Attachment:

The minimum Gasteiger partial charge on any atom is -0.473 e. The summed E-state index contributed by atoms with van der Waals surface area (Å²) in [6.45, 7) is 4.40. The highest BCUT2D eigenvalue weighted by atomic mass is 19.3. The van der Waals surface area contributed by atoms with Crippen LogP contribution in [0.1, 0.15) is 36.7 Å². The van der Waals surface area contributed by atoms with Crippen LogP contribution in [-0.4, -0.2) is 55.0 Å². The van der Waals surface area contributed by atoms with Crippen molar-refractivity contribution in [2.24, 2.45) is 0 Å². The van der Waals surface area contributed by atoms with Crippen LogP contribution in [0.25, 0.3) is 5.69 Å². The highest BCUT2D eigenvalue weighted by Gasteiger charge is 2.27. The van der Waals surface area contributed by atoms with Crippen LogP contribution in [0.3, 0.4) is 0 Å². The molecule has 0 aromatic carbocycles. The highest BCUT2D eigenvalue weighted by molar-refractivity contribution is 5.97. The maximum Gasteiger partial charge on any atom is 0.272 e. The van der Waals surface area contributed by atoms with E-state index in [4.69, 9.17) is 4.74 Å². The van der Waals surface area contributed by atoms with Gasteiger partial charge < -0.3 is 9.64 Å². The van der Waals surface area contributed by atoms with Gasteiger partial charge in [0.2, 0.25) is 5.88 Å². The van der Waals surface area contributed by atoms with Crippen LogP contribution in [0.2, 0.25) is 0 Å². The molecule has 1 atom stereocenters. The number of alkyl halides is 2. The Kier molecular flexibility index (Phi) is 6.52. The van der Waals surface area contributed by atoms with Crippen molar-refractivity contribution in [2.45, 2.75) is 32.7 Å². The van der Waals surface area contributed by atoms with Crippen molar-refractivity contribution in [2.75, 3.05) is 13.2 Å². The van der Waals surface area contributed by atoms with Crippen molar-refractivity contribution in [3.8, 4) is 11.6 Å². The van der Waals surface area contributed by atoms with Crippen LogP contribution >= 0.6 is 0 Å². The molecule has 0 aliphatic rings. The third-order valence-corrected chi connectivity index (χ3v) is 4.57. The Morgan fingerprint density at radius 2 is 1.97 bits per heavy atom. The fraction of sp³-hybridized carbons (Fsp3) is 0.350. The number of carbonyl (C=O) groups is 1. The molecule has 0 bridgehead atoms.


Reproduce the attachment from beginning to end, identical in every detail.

The minimum Gasteiger partial charge on any atom is -0.473 e. The summed E-state index contributed by atoms with van der Waals surface area (Å²) in [6.45, 7) is 4.40. The highest BCUT2D eigenvalue weighted by atomic mass is 19.3. The van der Waals surface area contributed by atoms with Crippen LogP contribution in [0.1, 0.15) is 36.7 Å². The van der Waals surface area contributed by atoms with Crippen LogP contribution in [-0.4, -0.2) is 55.0 Å². The van der Waals surface area contributed by atoms with Crippen molar-refractivity contribution in [2.24, 2.45) is 0 Å². The van der Waals surface area contributed by atoms with Crippen LogP contribution in [0.25, 0.3) is 5.69 Å². The highest BCUT2D eigenvalue weighted by Gasteiger charge is 2.27. The van der Waals surface area contributed by atoms with Crippen LogP contribution in [0.3, 0.4) is 0 Å². The molecule has 0 aromatic carbocycles. The highest BCUT2D eigenvalue weighted by molar-refractivity contribution is 5.97. The maximum Gasteiger partial charge on any atom is 0.272 e. The van der Waals surface area contributed by atoms with E-state index in [4.69, 9.17) is 4.74 Å². The van der Waals surface area contributed by atoms with Gasteiger partial charge < -0.3 is 9.64 Å². The van der Waals surface area contributed by atoms with Gasteiger partial charge in [0.2, 0.25) is 5.88 Å². The van der Waals surface area contributed by atoms with Crippen LogP contribution in [0.2, 0.25) is 0 Å². The molecule has 1 atom stereocenters. The number of alkyl halides is 2. The Kier molecular flexibility index (Phi) is 6.52. The van der Waals surface area contributed by atoms with Crippen molar-refractivity contribution in [2.45, 2.75) is 32.7 Å². The van der Waals surface area contributed by atoms with Crippen molar-refractivity contribution in [2.75, 3.05) is 13.2 Å². The van der Waals surface area contributed by atoms with Crippen molar-refractivity contribution in [3.8, 4) is 11.6 Å². The van der Waals surface area contributed by atoms with Crippen LogP contribution >= 0.6 is 0 Å². The molecule has 0 aliphatic rings. The third-order valence-corrected chi connectivity index (χ3v) is 4.57. The Morgan fingerprint density at radius 2 is 1.97 bits per heavy atom. The fraction of sp³-hybridized carbons (Fsp3) is 0.350. The number of carbonyl (C=O) groups is 1. The molecule has 0 bridgehead atoms.